To date the government has formed a strategy to a) reduce emissions within the maritime sector and b) at the same time convert our ports into areas of ‘green opportunity’ as hubs that produce energy for the wider economy.

Challenges – How can we reduce these emissions within the maritime sector?

Governments, academia, and ecological bodies have come together to form a strategy of action to reduce carbon dioxide globally.

The International Maritime Organisation (IMO) has set a target to halve 2008 emission levels by 2050.

The strategies in place to reduce these emission levels are through:

  • increasing electrification of ports and port handling processes, and
  • the adoption of future fuels for example LNG (liquified natural gas), hydrogen or ammonia

Globally we all need to ‘come together as one’ to decarbonise shipping and ports, thus ensuring we meet our target for maritime CO2 reduction.

The UK leading the way

The United Kingdom is ideally positioned to lead the way in maritime carbon and CO2 reduction. Due to the UK being the home of the IMO, having direct access to regulators and the other bodies listed above. Though we must not forget the United Kingdom has always been a pioneering and seafaring nation when it comes to shipping. This has stemmed from the pioneering days of the seventeenth century exploration, the creation of the commonwealth and through to the present.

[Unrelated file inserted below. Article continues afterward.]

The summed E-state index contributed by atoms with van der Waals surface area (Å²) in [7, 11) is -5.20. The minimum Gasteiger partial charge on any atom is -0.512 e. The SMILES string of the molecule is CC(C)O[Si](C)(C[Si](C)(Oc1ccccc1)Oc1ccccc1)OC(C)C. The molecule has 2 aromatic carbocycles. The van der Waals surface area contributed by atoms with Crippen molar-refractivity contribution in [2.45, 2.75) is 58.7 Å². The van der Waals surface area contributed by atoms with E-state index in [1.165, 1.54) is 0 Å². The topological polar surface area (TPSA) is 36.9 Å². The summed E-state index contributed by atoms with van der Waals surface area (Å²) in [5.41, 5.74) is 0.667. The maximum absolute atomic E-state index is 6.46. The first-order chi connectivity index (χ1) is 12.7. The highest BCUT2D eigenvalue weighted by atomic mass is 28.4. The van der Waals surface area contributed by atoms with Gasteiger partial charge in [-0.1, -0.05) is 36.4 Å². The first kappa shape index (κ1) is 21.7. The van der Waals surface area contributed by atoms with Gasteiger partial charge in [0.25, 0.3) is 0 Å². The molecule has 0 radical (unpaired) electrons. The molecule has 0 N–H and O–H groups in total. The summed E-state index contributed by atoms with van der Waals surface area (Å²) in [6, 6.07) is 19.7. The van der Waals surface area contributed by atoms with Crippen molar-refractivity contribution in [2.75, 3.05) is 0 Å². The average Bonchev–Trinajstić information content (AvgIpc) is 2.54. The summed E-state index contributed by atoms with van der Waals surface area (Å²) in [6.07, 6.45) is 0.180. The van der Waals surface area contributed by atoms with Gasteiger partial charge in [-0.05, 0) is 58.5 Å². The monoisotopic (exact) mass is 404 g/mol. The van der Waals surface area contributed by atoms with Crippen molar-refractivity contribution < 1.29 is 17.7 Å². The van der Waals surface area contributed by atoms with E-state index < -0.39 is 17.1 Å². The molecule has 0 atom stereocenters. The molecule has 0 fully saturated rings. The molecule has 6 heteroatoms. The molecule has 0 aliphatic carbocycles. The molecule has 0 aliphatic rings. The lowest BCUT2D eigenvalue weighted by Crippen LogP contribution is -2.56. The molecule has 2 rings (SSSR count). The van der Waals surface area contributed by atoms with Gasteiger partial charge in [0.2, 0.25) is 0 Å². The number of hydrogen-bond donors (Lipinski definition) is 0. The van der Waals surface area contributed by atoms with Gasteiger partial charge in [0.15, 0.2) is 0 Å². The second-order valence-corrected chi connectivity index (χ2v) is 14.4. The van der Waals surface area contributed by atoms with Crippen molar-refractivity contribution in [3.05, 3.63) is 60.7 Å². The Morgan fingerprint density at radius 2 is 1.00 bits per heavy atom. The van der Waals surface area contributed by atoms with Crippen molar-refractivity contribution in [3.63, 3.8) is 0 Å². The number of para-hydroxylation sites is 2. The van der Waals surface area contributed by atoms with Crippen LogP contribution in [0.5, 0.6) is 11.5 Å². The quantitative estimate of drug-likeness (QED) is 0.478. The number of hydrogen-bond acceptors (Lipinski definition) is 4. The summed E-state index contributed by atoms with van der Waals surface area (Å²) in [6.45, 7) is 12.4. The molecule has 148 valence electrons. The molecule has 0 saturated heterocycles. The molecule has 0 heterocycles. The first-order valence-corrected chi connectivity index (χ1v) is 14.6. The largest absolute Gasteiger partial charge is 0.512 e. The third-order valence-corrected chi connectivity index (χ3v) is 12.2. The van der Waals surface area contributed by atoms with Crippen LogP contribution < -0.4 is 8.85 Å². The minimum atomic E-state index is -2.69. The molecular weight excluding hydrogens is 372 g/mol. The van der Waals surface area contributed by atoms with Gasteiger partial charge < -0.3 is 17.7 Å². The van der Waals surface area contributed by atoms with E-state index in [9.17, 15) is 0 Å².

The United Kingdom – An opportunity to take the lead

There are over 100 ports are operating around the UK that process over 95% of UK trade. Thus, the time is right now for us to take the lead and lead by example in decarbonising our ports. ‘First mover’ opportunities within this sector allow us to build a significant competitive advantage.

For example:

  • The governments ‘Build Back Better’ strategy places the UK in the ideal position for our Ports to be among one of the first countries in the G20 to achieve net-zero.
  • The use of offshore wind farms to generate ‘clean energy’ in turn to supply the local logistics and warehousing sector with electricity.

Strategies & Enablers – reducing the carbon footprint within our ports

Ports are a complex mix of internal processes and wider stakeholder interactions that present significant challenges and opportunities in terms of reaching our national net-zero targets. Today our ports incorporate a broad range of infrastructure ranging from dockside facilities built in the Victorian era to highly automated cargo processing equipment. Therefore, what is the upshot and what is needed to achieve net-zero within our ports? Here are a few examples:

  • Adoption of ‘clean fuels’ e.g., Liquified Natural Gas (LNG) or Hydrogen. It has been noted that a green hydrogen industry could generate £320bn for the UK economy by 2050 and would support over 120,000 jobs within Freeports nationally.
  • Offshore renewable energy – the UK has the largest installed offshore wind capacity in Europe. This creates significant opportunity for our ports in the wind supply chain, for example, manufacturing, maintenance, and servicing. Plus, the added benefit of supplying energy to connected stakeholders (warehousing and logistics hubs).